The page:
The Cholangiocarcinoma Foundation (CCF) has released a new white paper, “Cross-over arms in oncology clinical trials: An important consideration for patients,” highlighting a revolutionary approach to designing cancer clinical trials. The paper emphasizes the importance of patient-centric trial designs and introduces the concept of "cross-over" options, opening new doors for patients with limited treatment options. It also encourages sponsors, investigators and regulators to advance patient-centric trial designs.
The paper is authored by Wendy Selig, Founder of WSCollaborative, Rachna Shroff, MD, MS, FASCO, Professor of Medicine and Chief of GI Medical Oncology at the University of Arizona Cancer Center, Stacie Lindsey, CCF Founder and CEO, and Melinda Bachini, CCF Director of Patient Services. The study presents key insights from patients and clinicians on the significance of incorporating cross-over options within clinical trials.
Patients with cancer often view participation in clinical trials as their best chance for effective therapy options when conventional treatments are insufficient. Traditionally, randomized controlled clinical trials (RCTs) have been considered the gold standard and the cornerstone of oncology research to ensure reliable study results. However, in cases where there is no standard of care or the current options are ineffective, the need for more patient-centric trial designs becomes imperative.
The paper advocates for the inclusion of "cross-over" options within trials, allowing patients who have been randomized to the control arm the opportunity to switch to the investigational arm upon disease progression. Such an approach minimizes the risk to participants of receiving ineffective control treatment and increases the attractiveness of trial enrollment for patients. The inclusion of cross-over options has been debated within the cancer research community due to its impact on statistical analysis and endpoint interpretation. The authors argue, however, that this approach can be successful when thoughtfully designed with input from patient advocates.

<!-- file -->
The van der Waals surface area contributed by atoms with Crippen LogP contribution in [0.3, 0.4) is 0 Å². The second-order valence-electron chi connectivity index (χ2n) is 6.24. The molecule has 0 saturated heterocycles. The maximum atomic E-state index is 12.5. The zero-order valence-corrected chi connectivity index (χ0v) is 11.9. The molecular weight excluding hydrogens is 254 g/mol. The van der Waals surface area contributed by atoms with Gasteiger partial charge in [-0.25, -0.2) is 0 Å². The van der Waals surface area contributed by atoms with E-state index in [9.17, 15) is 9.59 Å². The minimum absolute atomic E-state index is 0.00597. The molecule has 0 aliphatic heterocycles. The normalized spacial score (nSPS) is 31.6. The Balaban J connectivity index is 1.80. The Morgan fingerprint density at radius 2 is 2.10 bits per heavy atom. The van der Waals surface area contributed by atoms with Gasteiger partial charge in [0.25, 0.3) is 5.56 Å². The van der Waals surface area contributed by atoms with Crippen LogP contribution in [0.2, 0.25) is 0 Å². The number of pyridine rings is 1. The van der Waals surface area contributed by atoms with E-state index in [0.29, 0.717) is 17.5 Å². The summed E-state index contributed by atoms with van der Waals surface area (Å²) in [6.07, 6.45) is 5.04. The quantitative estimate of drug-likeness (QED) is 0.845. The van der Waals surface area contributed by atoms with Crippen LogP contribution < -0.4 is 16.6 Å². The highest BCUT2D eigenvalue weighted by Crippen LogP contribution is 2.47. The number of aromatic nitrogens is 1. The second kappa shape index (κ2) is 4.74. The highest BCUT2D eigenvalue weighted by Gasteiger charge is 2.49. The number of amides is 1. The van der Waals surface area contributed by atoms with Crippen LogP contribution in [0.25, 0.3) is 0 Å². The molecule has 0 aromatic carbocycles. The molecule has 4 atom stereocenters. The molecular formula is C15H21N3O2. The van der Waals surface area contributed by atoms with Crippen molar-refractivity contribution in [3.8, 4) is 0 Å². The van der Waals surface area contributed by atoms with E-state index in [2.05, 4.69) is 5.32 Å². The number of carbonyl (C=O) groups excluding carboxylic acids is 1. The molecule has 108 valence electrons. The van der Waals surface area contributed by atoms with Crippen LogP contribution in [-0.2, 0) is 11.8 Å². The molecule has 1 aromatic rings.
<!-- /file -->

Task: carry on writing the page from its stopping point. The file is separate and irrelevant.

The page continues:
A pivotal case study discussed in the paper revolves around the clinical development and regulatory approval of TIBSOVO® (ivosidenib) for IDH1-mutated Cholangiocarcinoma patients. The pivotal trial, known as the ClarIDHy study, included a 2:1 randomization between the investigational agent and placebo control, allowing for cross-over from the control arm to the experimental arm upon progression. Patient input was instrumental in shaping the flexible design features, which resulted in accelerated patient enrollment.
“Clinical trials are increasingly seen by clinicians and patients as part of an active treatment plan rather than a last resort,” Stacie Lindsey, CCF Founder and CEO. “This is especially true in cancers like cholangiocarcinoma, for which treatment options are severely limited. Listening to patients and providing flexibility in study designs is vital to getting patients on the best treatment plan and engaging patients in clinical trials.”
Patient advocacy organizations, such as the Cholangiocarcinoma Foundation, have played a crucial role in facilitating discussions between trial sponsors, clinicians, regulators and patients. Their efforts have led to more patient-friendly trial designs that offer hope to patients and improve the success of clinical trials.
The release of this landmark paper is a call to action for sponsors and regulators to embrace patient-centric trial designs to accelerate the development of promising cancer therapies and enhance patient access to innovative treatments.
For more information on the paper and its authors, please visit here.
"Clinical trials are increasingly seen by clinicians and patients as part of an active treatment plan rather than a last resort. This is especially true in cancers like cholangiocarcinoma, for which treatment options are severely limited. Listening to patients and providing flexibility in study designs is vital to getting patients on the best treatment plan and engaging patients in clinical trials."
CCF Founder & CEO